In less than a month, more than 5,000 Americans have joined a class-action lawsuit in Florida seeking reparations from the Chinese government for COVID-19 damages. The plaintiffs claim to have suffered huge losses due to Beijing’s negligence in containing the virus. Similar class-action lawsuits also were filed in Nevada and Texas.
“Our lawsuit addresses those who have been physically injured from exposure to the virus … it also addresses the commercial activity China has engaged in around the “wet markets” trade,” Berman Law Group, which filed the Florida suit, told VOA.
The law firm cited the ‘commercial activity’ and ‘personal injury’ exceptions under the Foreign Sovereign Immunities Act [FSIA] as legal grounds for suing China.
Chimene Keitner, professor at the University of California Hastings College of the Law in San Francisco, disagrees.
“If you read any of the cases that have been decided under the statute [FSIA], it is extremely clear that personal injury, the conduct of a Chinese official needs to happen in the territory of the U.S. for that to apply. And there’s no allegation of commercial activity here,” Chimene noted.
She added, “you can’t sue foreign states for their policy decisions.”
A potential U.S. lawsuit against China for coronavirus damages could be worth $1.2 trillion, according to British conservative think tank, the Henry Jackson Society. In its new report, the Henry Jackson Society said China is potentially liable for the damages incurred due to its early mishandling of the disease. Specifically, intentionally withholding information from the World Health Organization was cited as a violation of the International Health Regulations.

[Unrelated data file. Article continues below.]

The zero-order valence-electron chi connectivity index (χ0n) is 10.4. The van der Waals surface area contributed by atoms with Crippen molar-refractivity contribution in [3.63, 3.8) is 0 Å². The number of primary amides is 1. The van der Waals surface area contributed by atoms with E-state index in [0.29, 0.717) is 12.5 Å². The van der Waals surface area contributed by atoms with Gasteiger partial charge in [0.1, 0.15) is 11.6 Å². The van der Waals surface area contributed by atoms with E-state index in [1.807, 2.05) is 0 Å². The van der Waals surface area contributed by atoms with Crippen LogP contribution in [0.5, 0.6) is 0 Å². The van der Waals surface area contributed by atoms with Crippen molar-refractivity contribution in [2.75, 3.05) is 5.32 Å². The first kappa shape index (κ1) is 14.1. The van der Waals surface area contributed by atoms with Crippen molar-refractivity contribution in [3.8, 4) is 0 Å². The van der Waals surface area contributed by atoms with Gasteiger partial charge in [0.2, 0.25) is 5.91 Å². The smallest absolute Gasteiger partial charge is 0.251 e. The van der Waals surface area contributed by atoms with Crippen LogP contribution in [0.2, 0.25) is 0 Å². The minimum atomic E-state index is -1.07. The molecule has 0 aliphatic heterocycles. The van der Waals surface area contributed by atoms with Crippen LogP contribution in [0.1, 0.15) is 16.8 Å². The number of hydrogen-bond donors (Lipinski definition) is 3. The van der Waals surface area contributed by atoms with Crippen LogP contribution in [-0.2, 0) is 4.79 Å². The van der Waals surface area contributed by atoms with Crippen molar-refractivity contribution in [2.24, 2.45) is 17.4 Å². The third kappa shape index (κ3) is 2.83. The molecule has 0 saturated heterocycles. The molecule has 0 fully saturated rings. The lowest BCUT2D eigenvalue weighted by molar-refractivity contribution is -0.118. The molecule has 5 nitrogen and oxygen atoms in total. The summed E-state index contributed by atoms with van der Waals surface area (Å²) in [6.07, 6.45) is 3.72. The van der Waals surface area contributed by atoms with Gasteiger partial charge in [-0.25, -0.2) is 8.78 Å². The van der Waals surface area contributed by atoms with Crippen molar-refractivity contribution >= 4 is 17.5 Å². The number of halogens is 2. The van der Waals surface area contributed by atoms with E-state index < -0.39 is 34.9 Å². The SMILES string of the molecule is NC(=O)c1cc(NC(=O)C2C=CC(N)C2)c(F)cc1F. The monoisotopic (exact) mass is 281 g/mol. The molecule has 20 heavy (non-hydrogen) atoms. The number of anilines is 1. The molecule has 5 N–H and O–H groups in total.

The think tank urged countries to sue China, laying out 10 different legal avenues to pursue, including the WHO, the International Court of Justice, Permanent Court of Arbitration, courts in Hong Kong, and the U.S.
“Not simply using one but using a combination of the legal avenues may prove to be the most effective way forward,” said Andrew Foxall, director of research at the Henry Jackson Society and co-author of the report, in an interview with VOA.
Countries, including the U.S., are unlikely to come forward, though, and make an official legal challenge against China over the coronavirus, according to David Fidler, visiting professor at the Washington University School of Law in St. Louis, and former legal consultant to the WHO.
“Epidemics could break out anywhere … So, there’s this shared interest not to throw what I call the normative boomerang,” said Fidler “Interestingly, countries have very strong common interest not to apply international law in a mechanical way in connection with infectious disease outbreaks.”
The customary law of ‘International Responsibility’ for damages caused to another nation was first recognized in the Trail Smelter arbitration in the 1920s.
A smelter in British Columbia, Canada, emitted toxic fumes and caused damage to the forests and crops in surrounding areas, and also across the Canada-U.S. border in Washington State. A tribunal was set up by Canada and the U.S. to resolve the dispute, and the Canadian government agreed to provide compensation.
Legal scholars draw parallels to Chinese responsibility in the spread of the coronavirus.
“If Canada had good environmental laws in place, the smelter wouldn’t be polluting and wouldn’t have done harm in the U.S. It looks related here. If China just maintained an adequate food safety regulatory regime, the harm wouldn’t have been spread,” said Russel Miller, professor of law at Washington and Lee University.
William Starshak, a finance attorney in Chicago, points out that it will be in China’s interest to assume responsibility, as Canada did.
“That actually will help China show itself to be a responsible citizen, but also to bring all of these claims, which are going to be diverse and have all sorts of geopolitical issues, come with a massive bill into one forum. Address them. It’s really the only way for China to move beyond this,” Starshak said.